Seb from Inverness sent in a question over when to use that and when to use which. I know this is something that vexes many writers, so hope the answer helps.
Seb says: I’m not a novice writer by any means, but I can never decide what the rule is over that and which. Is there a simple way to remember?
Okay, the basic rule is this: if the sentence doesn’t need the clause (it makes sense without) you use which. If the sentence does need the clause you use that.
The car, which is green, has a manual gearbox.
The car that is green has a manual gearbox.
The two sentences look identical at first, but the meanings are not the same.
The car, which is green, has a manual gearbox. This tells us there is only one car and it has a manual gearbox. The clause (the words inside the two commas) isn’t necessary to illustrate the meaning. It is additional information and doesn’t affect the fact there is only one car and it has a manual gearbox.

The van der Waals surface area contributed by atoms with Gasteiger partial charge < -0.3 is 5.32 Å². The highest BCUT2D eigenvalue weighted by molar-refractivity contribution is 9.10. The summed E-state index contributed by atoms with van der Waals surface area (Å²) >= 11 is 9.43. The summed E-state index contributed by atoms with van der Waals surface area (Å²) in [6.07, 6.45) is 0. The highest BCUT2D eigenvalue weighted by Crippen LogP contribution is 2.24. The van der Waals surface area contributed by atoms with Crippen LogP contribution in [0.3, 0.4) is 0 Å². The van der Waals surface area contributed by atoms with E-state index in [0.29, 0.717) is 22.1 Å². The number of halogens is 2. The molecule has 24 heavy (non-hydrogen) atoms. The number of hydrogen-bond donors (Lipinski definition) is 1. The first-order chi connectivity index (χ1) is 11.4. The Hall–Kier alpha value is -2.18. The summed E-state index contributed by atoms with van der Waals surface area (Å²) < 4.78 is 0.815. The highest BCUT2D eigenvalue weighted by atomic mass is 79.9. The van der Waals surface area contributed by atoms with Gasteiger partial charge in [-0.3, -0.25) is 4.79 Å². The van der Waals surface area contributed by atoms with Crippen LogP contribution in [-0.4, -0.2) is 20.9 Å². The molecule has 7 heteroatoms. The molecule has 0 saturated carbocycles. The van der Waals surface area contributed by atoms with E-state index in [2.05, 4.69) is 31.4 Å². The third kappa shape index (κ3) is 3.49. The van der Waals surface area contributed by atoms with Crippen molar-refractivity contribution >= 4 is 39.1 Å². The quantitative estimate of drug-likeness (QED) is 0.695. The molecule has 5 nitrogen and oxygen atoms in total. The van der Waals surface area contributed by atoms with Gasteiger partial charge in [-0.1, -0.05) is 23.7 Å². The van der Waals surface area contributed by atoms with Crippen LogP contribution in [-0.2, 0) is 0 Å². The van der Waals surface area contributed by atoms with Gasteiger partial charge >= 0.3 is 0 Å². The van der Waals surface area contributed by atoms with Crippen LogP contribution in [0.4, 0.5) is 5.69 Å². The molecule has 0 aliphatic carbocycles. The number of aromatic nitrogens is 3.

The car that is green has a manual gearbox. This sentence suggests there is more than one car, but it is the car that is green that has the manual gearbox. The phrase ‘that is green’ is necessary to show clearly, of all the cars on the forecourt, it is the green one that has the manual gearbox.
The proper phrase for it is a restrictive clause because another part of the sentence depends on it. You can’t remove that clause (that is green) without changing the meaning of the sentence.
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